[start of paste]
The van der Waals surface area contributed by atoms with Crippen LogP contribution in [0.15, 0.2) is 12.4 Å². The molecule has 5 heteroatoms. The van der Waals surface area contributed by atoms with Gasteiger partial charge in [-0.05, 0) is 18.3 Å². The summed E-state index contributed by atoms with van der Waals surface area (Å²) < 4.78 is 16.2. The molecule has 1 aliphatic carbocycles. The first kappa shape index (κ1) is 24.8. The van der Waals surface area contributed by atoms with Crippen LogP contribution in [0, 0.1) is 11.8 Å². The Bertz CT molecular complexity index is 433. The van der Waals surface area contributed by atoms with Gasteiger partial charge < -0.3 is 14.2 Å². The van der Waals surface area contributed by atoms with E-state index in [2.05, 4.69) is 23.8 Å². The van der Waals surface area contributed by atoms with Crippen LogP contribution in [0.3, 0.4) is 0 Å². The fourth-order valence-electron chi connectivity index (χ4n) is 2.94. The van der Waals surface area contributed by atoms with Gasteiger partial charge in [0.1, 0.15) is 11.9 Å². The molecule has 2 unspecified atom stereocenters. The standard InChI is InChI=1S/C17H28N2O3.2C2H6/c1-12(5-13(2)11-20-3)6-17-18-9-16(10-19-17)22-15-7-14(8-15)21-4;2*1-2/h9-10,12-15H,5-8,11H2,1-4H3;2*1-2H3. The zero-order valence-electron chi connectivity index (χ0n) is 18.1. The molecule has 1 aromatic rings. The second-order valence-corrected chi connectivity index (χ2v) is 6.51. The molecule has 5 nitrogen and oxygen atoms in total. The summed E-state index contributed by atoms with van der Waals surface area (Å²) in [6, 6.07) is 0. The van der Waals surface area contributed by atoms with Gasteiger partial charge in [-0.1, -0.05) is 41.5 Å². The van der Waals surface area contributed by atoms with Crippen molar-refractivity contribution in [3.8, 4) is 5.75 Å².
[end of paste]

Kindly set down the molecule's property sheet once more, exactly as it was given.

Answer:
The van der Waals surface area contributed by atoms with Crippen LogP contribution in [0.15, 0.2) is 12.4 Å². The molecule has 5 heteroatoms. The van der Waals surface area contributed by atoms with Gasteiger partial charge in [-0.05, 0) is 18.3 Å². The summed E-state index contributed by atoms with van der Waals surface area (Å²) < 4.78 is 16.2. The molecule has 1 aliphatic carbocycles. The first kappa shape index (κ1) is 24.8. The van der Waals surface area contributed by atoms with Crippen LogP contribution in [0, 0.1) is 11.8 Å². The Bertz CT molecular complexity index is 433. The van der Waals surface area contributed by atoms with Gasteiger partial charge < -0.3 is 14.2 Å². The van der Waals surface area contributed by atoms with E-state index in [2.05, 4.69) is 23.8 Å². The van der Waals surface area contributed by atoms with Crippen LogP contribution in [0.3, 0.4) is 0 Å². The fourth-order valence-electron chi connectivity index (χ4n) is 2.94. The van der Waals surface area contributed by atoms with Gasteiger partial charge in [0.1, 0.15) is 11.9 Å². The molecule has 2 unspecified atom stereocenters. The standard InChI is InChI=1S/C17H28N2O3.2C2H6/c1-12(5-13(2)11-20-3)6-17-18-9-16(10-19-17)22-15-7-14(8-15)21-4;2*1-2/h9-10,12-15H,5-8,11H2,1-4H3;2*1-2H3. The zero-order valence-electron chi connectivity index (χ0n) is 18.1. The molecule has 1 aromatic rings. The second-order valence-corrected chi connectivity index (χ2v) is 6.51. The molecule has 5 nitrogen and oxygen atoms in total. The summed E-state index contributed by atoms with van der Waals surface area (Å²) in [6, 6.07) is 0. The van der Waals surface area contributed by atoms with Gasteiger partial charge in [-0.1, -0.05) is 41.5 Å². The van der Waals surface area contributed by atoms with Crippen molar-refractivity contribution in [3.8, 4) is 5.75 Å².